From the time we’re very young, we all have an intuitive sense of justice that basically boils down to: “If you do something good, you’ll get rewarded; if you do something bad, you’ll get punished.” Even as we get older and intellectually understand that in this world, bad things happen to good people and good things happen to bad people, our immediate gut reaction is to revolt against that idea.

Rosh Hashanah and Yom Kippur express the tension between two opposing ways of looking at the link between our actions and their consequences. On the one hand, we look back on our deeds from this past year, thinking about how our own actions and how they affected our family, friends, community and world. We strive to be a little bit more just and compassionate. On the other hand, we recognize that so much of our life is outside of our control, and as rabbis and cantors read Unetaneh Tokef this year, asking “who shall live and who shall die,” many of us will be struggling with just how literal — and theologically vexing — this prayer feels this year. 

A colleague of mine remarked, “A lot of people I know are angry.  They quarantined when things locked down, wore masks and washed their hands incessantly, were first in line to get vaccinated.  In other words, they followed and played by all the rules and feel that where we are is just not fair.” In other words, while most people are doing the right thing simply because it’s the right thing, they are bearing the consequences of others’ choices, and are feeling cheated.

One of the great challenges of COVID in our society is that we have had to base our decisions on probabilities, but for many of us, COVID isn’t a collection of abstract numbers — it is a collection of very real tragedies that impact us deeply. Even harder, this is not a world where all unvaccinated will end up on a ventilator, and all vaccinated people will be free to do anything they want. Instead, we see breakthrough cases in vaccinated people, and unvaccinated people living a seemingly free and easy life.  Even if we follow the rules to a tee and try to make the best decisions for ourselves and our community, we just don’t know in advance what the result of our choices will be. What’s hard to accept is that so many of the consequences of our choices come down to a certain amount of luck.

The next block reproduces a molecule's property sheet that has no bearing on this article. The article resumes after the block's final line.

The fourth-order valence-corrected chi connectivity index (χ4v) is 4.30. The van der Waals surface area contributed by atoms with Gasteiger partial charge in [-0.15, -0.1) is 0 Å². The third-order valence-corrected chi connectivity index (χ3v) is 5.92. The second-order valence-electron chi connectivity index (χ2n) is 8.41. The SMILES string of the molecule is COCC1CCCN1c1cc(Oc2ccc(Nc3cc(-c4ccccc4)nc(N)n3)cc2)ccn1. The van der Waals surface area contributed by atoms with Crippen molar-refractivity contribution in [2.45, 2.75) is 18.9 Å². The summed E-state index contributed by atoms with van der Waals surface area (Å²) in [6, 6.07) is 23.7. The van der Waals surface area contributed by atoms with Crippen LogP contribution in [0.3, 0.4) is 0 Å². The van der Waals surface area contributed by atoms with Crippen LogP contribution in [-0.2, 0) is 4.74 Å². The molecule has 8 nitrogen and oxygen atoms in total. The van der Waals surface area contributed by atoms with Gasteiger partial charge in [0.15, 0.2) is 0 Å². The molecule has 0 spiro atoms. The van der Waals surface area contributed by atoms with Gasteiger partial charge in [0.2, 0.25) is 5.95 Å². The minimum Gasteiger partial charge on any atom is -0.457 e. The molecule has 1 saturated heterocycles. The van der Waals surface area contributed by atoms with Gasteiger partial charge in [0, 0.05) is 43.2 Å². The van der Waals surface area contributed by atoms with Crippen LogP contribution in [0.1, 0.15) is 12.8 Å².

Robert J. Hartman highlighted the paradoxical role of luck when it comes to judging people’s actions. He presents this thought experiment with four different characters, and asks us to consider how blameworthy each of them are:

Killer, our first character, is at a party and drives home drunk. At a certain point in her journey, she swerves, hits the curb, and kills a pedestrian who was on the curb. Merely Reckless, our second character, is in every way exactly like Killer but, when she swerves and hits a curb, she kills no one…
Fumbles takes a slightly different path to her car from the others, trips over a patch of uneven lawn, and drops her keys down a drain. Fumbles is forced to call a cab to take her home…
Night Blind… differs from those three mainly by having horrendous night vision, and this incapacity distinguishes her character by making driving at night unthinkable for her. When Night Blind gets drunk in the evening, she doesn’t even entertain the idea of driving home. Of course, her having bad night vision is a matter of luck, like the good vision of the others. 

Do they all deserve the same level of blame for their actions? This is part of the struggle to understand justice — how much do intentions matter, and how much do results matter? We tend to view the actions of these four characters in descending order of culpability, but luck plays a huge factor in our evaluations.

Hartman argues that we should separate out who someone is versus the actions they take: “Being a good or a bad person is about one’s character; being blameworthy for an event is about being accountable for what you have done in the world.” Even if we are furious at someone’s behavior, it’s counter-productive to label people with character judgments like  “anti-vaxxer” or “sheep.” No one changes their mind by being shamed. Rather, our actions navigate extremely challenging waters of conflicting values, needs, and even conflicting data. But above all, Rosh Hashanah and Yom Kippur remind us that our individual fate and our communal fate are inextricably linked. 

As the fall holidays begin, let’s remember the words of Kohelet, which we will read in just a few weeks: “The race is not to the swift or the battle to the strong, nor does food come to the wise or wealth to the brilliant or favor to the learned; but time and chance happen to them all.” (9:11) We all struggle, we all deal with both good and bad luck, and even our moral judgments are not fully the results of our own decisions. May we have the humility, patience and wisdom to make the right choices and do the best we can, even as we cannot always see the consequences of our choices.